Tech Industry

Fry's may launch ISP as part of new Net strategy

The PC retailing giant quietly is laying the groundwork for an Internet strategy that includes providing Net access to its customers.

Fry's Electronics, the PC retailing giant, quietly is laying the groundwork for an Internet strategy that includes providing Net access to its customers, according to sources.

Sources told CNET that the PC retailer is planning an Internet service provider that it wants to make "as good as its competition," including America Online, Earthlink and CompuServe, among others. It is asking some San Francisco Bay area rank-and-file workers to test the product in-house and provide feedback. Fry's calls the ISP the "first phase" of its Internet strategy.

In addition, a Fry's Web site is under construction that would offer an "Internet store," as well as provide information about the retailer's history and maps to the nearest Fry's locations, sources said.

They suggested, however, that Fry's had less interest--at least for now--in opening a full-fledged e-commerce site, which could cannibalize sales at its retail outlets.

A message board dedicated to consumer complaints about Fry's also mentioned the plans. "Information from a reputable source inside Fry's leads to an interesting new twist in the Fry's business model--dial-up Internet service," the posting said.

Fry's is considering high-speed Net access as well, the sources said. "They are talking to (our) senior management about cable modems, and high broadband and DSL modems," said a salesperson at Best Data, a cable-modem producer that has held discussions with Fry's. "They are ready to bring in DSL."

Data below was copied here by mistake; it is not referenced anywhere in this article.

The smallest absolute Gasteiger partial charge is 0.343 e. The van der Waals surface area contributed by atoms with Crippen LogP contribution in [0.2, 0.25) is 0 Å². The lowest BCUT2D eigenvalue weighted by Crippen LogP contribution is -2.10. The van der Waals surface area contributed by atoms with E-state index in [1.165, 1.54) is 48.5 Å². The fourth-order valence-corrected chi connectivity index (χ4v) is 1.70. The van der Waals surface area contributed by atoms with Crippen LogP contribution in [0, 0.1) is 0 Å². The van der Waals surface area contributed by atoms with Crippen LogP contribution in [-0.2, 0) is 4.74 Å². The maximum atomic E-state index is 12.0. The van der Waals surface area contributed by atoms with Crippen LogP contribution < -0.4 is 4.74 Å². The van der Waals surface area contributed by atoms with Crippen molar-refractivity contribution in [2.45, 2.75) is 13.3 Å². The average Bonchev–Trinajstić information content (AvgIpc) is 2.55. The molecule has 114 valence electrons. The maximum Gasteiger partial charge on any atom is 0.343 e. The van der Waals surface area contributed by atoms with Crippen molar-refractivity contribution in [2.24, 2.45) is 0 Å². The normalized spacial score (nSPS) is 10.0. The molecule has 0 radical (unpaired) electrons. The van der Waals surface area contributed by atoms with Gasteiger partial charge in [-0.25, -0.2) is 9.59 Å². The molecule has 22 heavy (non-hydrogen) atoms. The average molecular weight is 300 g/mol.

Sources at Pacific Bell also disclosed that they have held talks with Fry's about providing DSL (digital subscriber line) service.

PC retailers such as Circuit City, Kmart and Best Buy are providing consumers with Net access to help boost sales of their computers, using ISPs such as Microsoft Network and AOL. The companies, facing stiff competition, want to provide a ready-made package to consumers.

"Fry's has quite extensive Web strategies that could include anything that you could think about," said Arthur Dressel, Fry's ISP manager. "We're working on things that would be profitable and help the company."

Dressel declined to discuss specifics, however. "I can't confirm or deny that," he said of the ISP plans.

Fry's, a closely held private company, is based in the heart of Silicon Valley. It has 17 stores in California, Arizona, Oregon and Texas.

Fry's stores are legendary in the computer retailing business. They carry a wide selection (some 50,000 items in each store) and are decorated with lavish displays, such as a Mayan temple, a crashed space ship or a Wild West saloon.

The company was founded in 1985 in Sunnyvale, Calif., by the three Fry brothers, John, Randy and Dave, as well as Kathy Kolder.

Forbes last year listed Fry's as one of the 150 largest privately held companies, with estimated annual sales of $1.3 billion.

Last December, AOL and Yahoo struck cross-marketing agreements with retailers Circuit City and Kmart, respectively, hoping to tap non-Internet-savvy consumers. A similar deal was inked between AOL and Wal-Mart in the same month.'s Troy Wolverton and Corey Grice contributed to this report.